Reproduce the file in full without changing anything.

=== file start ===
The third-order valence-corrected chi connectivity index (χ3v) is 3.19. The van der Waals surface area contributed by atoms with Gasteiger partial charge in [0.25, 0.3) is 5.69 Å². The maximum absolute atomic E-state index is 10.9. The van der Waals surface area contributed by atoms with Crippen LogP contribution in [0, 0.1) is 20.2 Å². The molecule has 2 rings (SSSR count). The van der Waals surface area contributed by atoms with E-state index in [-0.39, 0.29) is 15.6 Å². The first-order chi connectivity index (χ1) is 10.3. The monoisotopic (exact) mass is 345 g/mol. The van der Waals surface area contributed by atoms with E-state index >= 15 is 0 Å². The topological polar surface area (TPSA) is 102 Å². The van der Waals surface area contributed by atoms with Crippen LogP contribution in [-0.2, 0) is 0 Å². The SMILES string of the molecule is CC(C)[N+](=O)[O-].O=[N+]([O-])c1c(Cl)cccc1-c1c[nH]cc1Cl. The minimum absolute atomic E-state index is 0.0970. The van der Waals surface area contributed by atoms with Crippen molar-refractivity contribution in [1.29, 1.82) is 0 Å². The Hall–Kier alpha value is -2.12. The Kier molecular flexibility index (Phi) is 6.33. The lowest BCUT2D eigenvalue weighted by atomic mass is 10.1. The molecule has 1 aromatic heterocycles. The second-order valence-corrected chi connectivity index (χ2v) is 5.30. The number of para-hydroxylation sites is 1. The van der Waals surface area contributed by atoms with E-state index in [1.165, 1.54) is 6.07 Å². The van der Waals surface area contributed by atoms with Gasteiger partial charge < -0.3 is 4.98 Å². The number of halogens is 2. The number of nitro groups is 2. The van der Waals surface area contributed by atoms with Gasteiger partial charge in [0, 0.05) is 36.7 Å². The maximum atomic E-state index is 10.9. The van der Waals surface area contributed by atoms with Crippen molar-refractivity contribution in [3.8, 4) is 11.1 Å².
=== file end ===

The third-order valence-corrected chi connectivity index (χ3v) is 3.19. The van der Waals surface area contributed by atoms with Gasteiger partial charge in [0.25, 0.3) is 5.69 Å². The maximum absolute atomic E-state index is 10.9. The van der Waals surface area contributed by atoms with Crippen LogP contribution in [0, 0.1) is 20.2 Å². The molecule has 2 rings (SSSR count). The van der Waals surface area contributed by atoms with E-state index in [-0.39, 0.29) is 15.6 Å². The first-order chi connectivity index (χ1) is 10.3. The monoisotopic (exact) mass is 345 g/mol. The van der Waals surface area contributed by atoms with E-state index >= 15 is 0 Å². The topological polar surface area (TPSA) is 102 Å². The van der Waals surface area contributed by atoms with Crippen LogP contribution in [-0.2, 0) is 0 Å². The SMILES string of the molecule is CC(C)[N+](=O)[O-].O=[N+]([O-])c1c(Cl)cccc1-c1c[nH]cc1Cl. The minimum absolute atomic E-state index is 0.0970. The van der Waals surface area contributed by atoms with Crippen molar-refractivity contribution in [1.29, 1.82) is 0 Å². The Hall–Kier alpha value is -2.12. The Kier molecular flexibility index (Phi) is 6.33. The lowest BCUT2D eigenvalue weighted by atomic mass is 10.1. The molecule has 1 aromatic heterocycles. The second-order valence-corrected chi connectivity index (χ2v) is 5.30. The number of para-hydroxylation sites is 1. The van der Waals surface area contributed by atoms with E-state index in [1.165, 1.54) is 6.07 Å². The van der Waals surface area contributed by atoms with Gasteiger partial charge < -0.3 is 4.98 Å². The number of halogens is 2. The number of nitro groups is 2. The van der Waals surface area contributed by atoms with Gasteiger partial charge in [0, 0.05) is 36.7 Å². The maximum atomic E-state index is 10.9. The van der Waals surface area contributed by atoms with Crippen molar-refractivity contribution in [3.8, 4) is 11.1 Å².